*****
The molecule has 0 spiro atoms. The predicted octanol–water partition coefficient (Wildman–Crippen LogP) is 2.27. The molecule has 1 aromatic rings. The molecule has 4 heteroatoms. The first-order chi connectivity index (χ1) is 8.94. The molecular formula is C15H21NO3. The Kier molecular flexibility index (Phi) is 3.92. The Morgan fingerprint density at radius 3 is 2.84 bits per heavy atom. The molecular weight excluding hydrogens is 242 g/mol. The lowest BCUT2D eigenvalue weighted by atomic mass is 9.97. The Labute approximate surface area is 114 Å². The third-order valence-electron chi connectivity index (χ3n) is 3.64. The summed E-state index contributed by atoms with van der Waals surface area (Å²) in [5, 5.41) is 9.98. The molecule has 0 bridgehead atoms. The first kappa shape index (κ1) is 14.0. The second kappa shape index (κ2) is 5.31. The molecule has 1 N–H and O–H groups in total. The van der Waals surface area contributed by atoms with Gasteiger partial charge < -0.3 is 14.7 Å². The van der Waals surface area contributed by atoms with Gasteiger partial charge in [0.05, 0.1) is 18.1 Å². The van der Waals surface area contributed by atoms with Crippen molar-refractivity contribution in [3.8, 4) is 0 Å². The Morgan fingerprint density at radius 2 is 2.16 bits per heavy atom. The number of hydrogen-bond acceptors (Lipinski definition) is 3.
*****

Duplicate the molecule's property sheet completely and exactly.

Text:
The molecule has 0 spiro atoms. The predicted octanol–water partition coefficient (Wildman–Crippen LogP) is 2.27. The molecule has 1 aromatic rings. The molecule has 4 heteroatoms. The first-order chi connectivity index (χ1) is 8.94. The molecular formula is C15H21NO3. The Kier molecular flexibility index (Phi) is 3.92. The Morgan fingerprint density at radius 3 is 2.84 bits per heavy atom. The molecular weight excluding hydrogens is 242 g/mol. The lowest BCUT2D eigenvalue weighted by atomic mass is 9.97. The Labute approximate surface area is 114 Å². The third-order valence-electron chi connectivity index (χ3n) is 3.64. The summed E-state index contributed by atoms with van der Waals surface area (Å²) in [5, 5.41) is 9.98. The molecule has 0 bridgehead atoms. The first kappa shape index (κ1) is 14.0. The second kappa shape index (κ2) is 5.31. The molecule has 1 N–H and O–H groups in total. The van der Waals surface area contributed by atoms with Gasteiger partial charge < -0.3 is 14.7 Å². The van der Waals surface area contributed by atoms with Gasteiger partial charge in [0.05, 0.1) is 18.1 Å². The van der Waals surface area contributed by atoms with Crippen molar-refractivity contribution in [3.8, 4) is 0 Å². The Morgan fingerprint density at radius 2 is 2.16 bits per heavy atom. The number of hydrogen-bond acceptors (Lipinski definition) is 3.